An Overview of US Airways v. McCutchen

Recent Supreme Court case reinforces need for skilled counsel in injury cases involving ERISA plans

A recent decision handed down by the United States Supreme Court highlights how the complexity of insurance plan language can affect personal injury cases, and how subrogation claims interplay with an injured party's financial compensation.

The facts

The McCutchen case started out like many other personal injury and Employee Retirement Income Security Act ( ERISA) matters: the plaintiff, a former mechanic for transportation giant US Airways was injured in a non-work-related car accident caused by an inexperienced teenaged driver. He needed several surgical procedures and months of physical therapy to recover, and his injuries have resulted in lasting, debilitating effects on his health. His health insurance, provided by his employer US Airways, covered his roughly $67,000 worth of medical expenses.

Since the at-fault driver had limited insurance coverage, McCutchen recovered only $10,000 from her, but managed to secure an additional $100,000 from his own automobile insurance's uninsured/underinsured provision. US Airways, citing language from McCutchen's plan, filed a claim seeking repayment of the entirety of the expenses they paid on his behalf, with no reduction to account for attorneys' or administrative fees.

If successful, US Airways' claim would be tantamount to leaving McCutchen in worse financial shape than he would be had he never filed, since he did not recover enough to pay for both legal assistance and to reimburse all the medical bills he amassed to treat his serious injuries.

McCutchen and his attorneys opposed the attempt by US Airways to be reimbursed, arguing that equitable principles should prevent such a situation.

A Pennsylvania federal court agreed with McCutchen that he should not be forced to repay all of his medical expenses when doing so would put him in a worse financial situation than before the lawsuit, saying that it would amount to a "windfall" for US Airways. US Airways appealed the trial court decision on the basis that the plan's language about subrogation and reimbursement is clear.

The Supreme Court's decision

The Supreme Court took the case as a way to clear up ambiguity between federal court circuits about when an ERISA plan provider can and cannot be reimbursed for medical expenses paid on behalf of an insured. Unfortunately for Mr. McCutchen, the Court agreed with US Airways about the issue of reimbursement, saying that when an ERISA plan clearly delineates a right to subrogation of third-party recovery, no equitable principles are applicable, and the policy contract language governs.

The Court did delineate a circumstance in which equity will be important in deciding subrogation claims, though, in the situation where there is no plan language about a particular issue. In this case, US Airways' health insurance policy coverage gave no mention to whether reimbursement should take into account the issue of attorney fees. The Court remanded the issue of how much the airline's recovery should be limited to account for the labor of McCutchen's attorneys in securing the recovery, something to which US Airways had no contribution.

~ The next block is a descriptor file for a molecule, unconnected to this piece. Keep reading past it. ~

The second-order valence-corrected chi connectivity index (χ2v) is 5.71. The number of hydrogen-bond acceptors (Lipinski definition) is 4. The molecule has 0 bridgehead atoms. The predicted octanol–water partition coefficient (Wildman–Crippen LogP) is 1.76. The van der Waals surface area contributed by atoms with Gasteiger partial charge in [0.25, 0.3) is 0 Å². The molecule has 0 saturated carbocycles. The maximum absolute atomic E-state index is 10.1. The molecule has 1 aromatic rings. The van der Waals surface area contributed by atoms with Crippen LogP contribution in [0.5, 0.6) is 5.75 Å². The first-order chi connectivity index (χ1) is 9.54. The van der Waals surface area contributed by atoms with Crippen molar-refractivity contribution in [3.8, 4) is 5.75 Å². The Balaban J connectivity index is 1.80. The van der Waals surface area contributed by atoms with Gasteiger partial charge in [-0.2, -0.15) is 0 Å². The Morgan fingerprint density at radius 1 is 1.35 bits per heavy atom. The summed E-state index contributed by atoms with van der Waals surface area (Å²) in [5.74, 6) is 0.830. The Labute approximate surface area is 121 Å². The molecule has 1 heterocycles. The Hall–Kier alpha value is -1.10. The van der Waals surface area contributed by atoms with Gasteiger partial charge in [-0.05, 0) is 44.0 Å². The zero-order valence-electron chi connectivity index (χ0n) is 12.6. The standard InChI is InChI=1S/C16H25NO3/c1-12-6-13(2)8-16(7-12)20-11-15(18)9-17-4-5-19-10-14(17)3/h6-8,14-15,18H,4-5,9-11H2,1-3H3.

The practical effects

The McCutchen case could possibly revolutionize the way in which ERISA contracts are drafted and the way in which policyholders seek compensation for their injuries. Some legal experts argue that the case will have a chilling effect on the injured, who may be unwilling to risk having their entire recovery subrogated, leading many to not file otherwise valid legal claims. Others theorize that the case will clear a path for ERISA plan administrators to start a new wave of "easy" reimbursement actions against their policyholders, and forego seeking money from the responsible parties whose negligent, careless, reckless or wrongful actions resulted in the injury or death of the insured.

Regardless of the long-term effects of the case, it underscores one very important point: cases where ERISA policies are at issue can be very complex and can turn on seemingly insignificant plan language. There might also be instances where an ERISA plan is silent on important points where equitable arguments need to be made. If you or a loved one has been injured, would like to seek recovery from the one who is responsible for the harm and there is an ERISA plan involved, speak with an attorney who has the experience, knowledge and skill required to navigate the technical aspects of these difficult cases.